First, a quick whisky-making lesson: As a whisky matures in a cask, layers of aromatic molecular wood compounds intermingle with the distilled spirit. This is why younger Scotch whiskies tend to express fruitier and more floral notes. Over time, wood deepens or even silences those delicate flavors, also adding notes such as vanillas, fig, raisin, caramel and tannins, the element that lends a structure to a fine spirit then finessed under the care of a talented whisky maker. Too much tannin and aged whisky tastes like biting into the side of a tree or an orange pith.
Bill Lumsden, Glenmorangie's head of distilling and whisky creation, admits that he normally doesn't like really old whisky.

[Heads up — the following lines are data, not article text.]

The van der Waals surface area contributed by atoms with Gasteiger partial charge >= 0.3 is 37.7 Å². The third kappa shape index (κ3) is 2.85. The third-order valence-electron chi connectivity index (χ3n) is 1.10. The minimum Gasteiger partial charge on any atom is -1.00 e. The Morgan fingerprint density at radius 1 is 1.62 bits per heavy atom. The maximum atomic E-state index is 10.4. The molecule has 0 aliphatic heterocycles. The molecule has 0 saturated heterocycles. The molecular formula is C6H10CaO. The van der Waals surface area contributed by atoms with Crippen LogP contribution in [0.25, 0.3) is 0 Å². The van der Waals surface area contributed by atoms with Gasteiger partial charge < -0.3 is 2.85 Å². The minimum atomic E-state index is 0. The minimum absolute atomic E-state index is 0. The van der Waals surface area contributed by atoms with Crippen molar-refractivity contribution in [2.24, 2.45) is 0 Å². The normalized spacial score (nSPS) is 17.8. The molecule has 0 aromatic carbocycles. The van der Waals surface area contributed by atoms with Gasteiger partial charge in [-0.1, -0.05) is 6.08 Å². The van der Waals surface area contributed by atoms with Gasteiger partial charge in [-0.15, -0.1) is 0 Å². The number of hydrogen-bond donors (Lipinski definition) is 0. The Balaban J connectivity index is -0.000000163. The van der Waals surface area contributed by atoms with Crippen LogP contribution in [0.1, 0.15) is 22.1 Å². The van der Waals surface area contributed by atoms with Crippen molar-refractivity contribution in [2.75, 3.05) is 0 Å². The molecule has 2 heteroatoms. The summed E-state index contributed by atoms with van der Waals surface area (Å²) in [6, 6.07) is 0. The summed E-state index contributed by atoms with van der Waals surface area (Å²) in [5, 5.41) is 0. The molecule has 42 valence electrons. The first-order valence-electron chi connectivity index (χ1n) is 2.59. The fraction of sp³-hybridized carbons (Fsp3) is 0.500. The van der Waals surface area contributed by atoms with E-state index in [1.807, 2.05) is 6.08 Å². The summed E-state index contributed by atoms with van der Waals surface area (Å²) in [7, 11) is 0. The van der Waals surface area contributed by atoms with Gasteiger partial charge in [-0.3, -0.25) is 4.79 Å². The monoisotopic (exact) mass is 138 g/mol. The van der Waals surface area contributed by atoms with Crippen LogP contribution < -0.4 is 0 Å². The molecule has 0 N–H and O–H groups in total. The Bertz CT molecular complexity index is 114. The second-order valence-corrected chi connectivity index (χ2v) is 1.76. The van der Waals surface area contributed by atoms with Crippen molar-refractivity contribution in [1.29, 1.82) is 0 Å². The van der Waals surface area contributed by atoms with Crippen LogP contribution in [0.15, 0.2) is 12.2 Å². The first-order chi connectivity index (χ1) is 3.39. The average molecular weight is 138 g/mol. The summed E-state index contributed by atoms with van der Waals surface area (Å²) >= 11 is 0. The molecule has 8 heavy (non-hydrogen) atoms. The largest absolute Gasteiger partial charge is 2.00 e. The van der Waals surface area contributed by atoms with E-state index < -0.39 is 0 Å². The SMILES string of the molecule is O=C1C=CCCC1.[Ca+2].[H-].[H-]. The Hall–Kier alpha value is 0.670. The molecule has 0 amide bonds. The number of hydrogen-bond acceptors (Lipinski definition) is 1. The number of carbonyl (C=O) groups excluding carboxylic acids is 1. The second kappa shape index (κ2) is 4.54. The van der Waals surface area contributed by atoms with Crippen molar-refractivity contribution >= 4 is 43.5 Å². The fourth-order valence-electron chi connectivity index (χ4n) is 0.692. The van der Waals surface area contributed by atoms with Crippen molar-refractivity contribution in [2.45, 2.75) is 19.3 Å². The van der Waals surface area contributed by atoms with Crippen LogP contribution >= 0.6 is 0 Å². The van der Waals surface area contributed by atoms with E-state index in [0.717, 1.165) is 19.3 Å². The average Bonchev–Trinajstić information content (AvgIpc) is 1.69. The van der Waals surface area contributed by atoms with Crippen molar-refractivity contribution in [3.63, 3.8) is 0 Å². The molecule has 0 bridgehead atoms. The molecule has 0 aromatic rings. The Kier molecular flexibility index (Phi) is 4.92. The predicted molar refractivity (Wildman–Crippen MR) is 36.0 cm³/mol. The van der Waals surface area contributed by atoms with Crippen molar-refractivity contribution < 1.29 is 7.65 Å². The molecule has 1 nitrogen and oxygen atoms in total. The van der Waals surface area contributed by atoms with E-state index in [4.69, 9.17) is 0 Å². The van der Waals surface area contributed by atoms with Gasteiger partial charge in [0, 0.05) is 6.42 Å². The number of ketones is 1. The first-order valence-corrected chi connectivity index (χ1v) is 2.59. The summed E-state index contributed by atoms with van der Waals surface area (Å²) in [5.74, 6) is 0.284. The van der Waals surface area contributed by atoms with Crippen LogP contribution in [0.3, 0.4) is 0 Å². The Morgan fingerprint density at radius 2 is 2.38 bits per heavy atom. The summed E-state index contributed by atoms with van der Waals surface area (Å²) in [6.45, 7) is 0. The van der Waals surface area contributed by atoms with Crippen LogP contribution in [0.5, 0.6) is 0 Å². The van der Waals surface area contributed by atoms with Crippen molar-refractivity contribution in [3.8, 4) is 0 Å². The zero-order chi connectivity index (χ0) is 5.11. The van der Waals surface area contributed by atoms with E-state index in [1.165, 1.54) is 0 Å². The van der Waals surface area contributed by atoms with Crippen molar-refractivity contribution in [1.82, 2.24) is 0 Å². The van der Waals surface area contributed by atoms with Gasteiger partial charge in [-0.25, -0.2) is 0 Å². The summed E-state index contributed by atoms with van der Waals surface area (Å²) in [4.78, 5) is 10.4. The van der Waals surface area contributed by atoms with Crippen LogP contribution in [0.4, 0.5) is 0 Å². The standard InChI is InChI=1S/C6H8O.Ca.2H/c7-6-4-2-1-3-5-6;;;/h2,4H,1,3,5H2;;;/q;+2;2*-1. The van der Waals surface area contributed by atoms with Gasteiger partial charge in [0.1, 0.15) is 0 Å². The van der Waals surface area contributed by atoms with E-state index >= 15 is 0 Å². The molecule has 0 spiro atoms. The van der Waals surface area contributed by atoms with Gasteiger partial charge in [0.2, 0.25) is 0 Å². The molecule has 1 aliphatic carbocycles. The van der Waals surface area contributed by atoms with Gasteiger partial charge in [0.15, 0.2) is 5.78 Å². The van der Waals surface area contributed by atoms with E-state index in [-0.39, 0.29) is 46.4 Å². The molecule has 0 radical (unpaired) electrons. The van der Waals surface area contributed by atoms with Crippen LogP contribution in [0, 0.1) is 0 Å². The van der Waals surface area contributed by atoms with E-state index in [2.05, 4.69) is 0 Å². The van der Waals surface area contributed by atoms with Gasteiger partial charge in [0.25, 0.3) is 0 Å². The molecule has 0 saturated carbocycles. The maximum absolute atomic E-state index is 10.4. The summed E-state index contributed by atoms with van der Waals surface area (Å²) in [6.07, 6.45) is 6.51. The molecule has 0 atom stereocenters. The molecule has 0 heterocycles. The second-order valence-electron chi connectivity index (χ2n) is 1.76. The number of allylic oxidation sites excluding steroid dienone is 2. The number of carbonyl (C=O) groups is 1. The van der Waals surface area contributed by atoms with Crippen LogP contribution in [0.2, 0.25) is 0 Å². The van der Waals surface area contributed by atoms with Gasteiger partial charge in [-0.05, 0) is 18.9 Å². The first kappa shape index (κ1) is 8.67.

"It's often too woody and dusty," he says.
However, he accepted the challenge from his team to make a rare whisky by exploring some of the oldest aging casks.
"I pushed the envelope as far as I could with this one, to see where the edge of a beautiful whisky could lie," Lumsden says.
The Pride 1974 is a vatting — or marrying — of whiskies matured in two different casks, one in American oak casks that formerly held bourbon, the other in ex-Spanish casks that used to hold Oloroso sherry. 41 years on, a union of liquid matured in these two types of casks became the rare bottling. Single-malt scotch distillers commonly fill their distillate in ex-bourbon or ex-sherry casks, with each type contributing different attributes to the whisky over time.
"I was looking for individual old barrels that would harmonize nicely together and that fans would still recognize as a Glenmorangie, Lumsden says. "Of course, it should also be a reflection of Scotland."
After a nose and a sip, I interpret that to mean lush and wistful, with hints of orange, toffee and chocolate. A whiff of cedar wood — just enough to give it a slightly rugged and masculine character without overpowering the more perfumey attributes, rounds it out. It lingers. It's sublime.